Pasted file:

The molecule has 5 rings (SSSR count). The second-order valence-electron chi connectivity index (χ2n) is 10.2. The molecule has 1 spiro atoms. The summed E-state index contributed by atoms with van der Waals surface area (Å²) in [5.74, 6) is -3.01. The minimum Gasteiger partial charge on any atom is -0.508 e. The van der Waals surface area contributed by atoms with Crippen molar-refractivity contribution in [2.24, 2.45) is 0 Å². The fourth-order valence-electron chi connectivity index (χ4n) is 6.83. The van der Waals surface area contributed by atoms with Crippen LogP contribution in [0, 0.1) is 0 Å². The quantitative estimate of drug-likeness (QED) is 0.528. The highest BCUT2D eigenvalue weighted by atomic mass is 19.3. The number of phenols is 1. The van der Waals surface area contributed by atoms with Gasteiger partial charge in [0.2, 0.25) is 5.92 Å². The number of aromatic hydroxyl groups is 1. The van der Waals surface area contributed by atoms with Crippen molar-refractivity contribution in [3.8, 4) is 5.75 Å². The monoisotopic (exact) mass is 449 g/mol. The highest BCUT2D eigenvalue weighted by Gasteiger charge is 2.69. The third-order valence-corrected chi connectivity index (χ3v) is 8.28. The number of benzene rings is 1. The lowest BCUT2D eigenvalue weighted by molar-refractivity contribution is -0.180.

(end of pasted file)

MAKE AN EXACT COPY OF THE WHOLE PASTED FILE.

The molecule has 5 rings (SSSR count). The second-order valence-electron chi connectivity index (χ2n) is 10.2. The molecule has 1 spiro atoms. The summed E-state index contributed by atoms with van der Waals surface area (Å²) in [5.74, 6) is -3.01. The minimum Gasteiger partial charge on any atom is -0.508 e. The van der Waals surface area contributed by atoms with Crippen molar-refractivity contribution in [2.24, 2.45) is 0 Å². The fourth-order valence-electron chi connectivity index (χ4n) is 6.83. The van der Waals surface area contributed by atoms with Crippen LogP contribution in [0, 0.1) is 0 Å². The quantitative estimate of drug-likeness (QED) is 0.528. The highest BCUT2D eigenvalue weighted by atomic mass is 19.3. The number of phenols is 1. The van der Waals surface area contributed by atoms with Gasteiger partial charge in [0.2, 0.25) is 5.92 Å². The number of aromatic hydroxyl groups is 1. The van der Waals surface area contributed by atoms with Crippen molar-refractivity contribution in [3.8, 4) is 5.75 Å². The monoisotopic (exact) mass is 449 g/mol. The highest BCUT2D eigenvalue weighted by Gasteiger charge is 2.69. The third-order valence-corrected chi connectivity index (χ3v) is 8.28. The number of benzene rings is 1. The lowest BCUT2D eigenvalue weighted by molar-refractivity contribution is -0.180.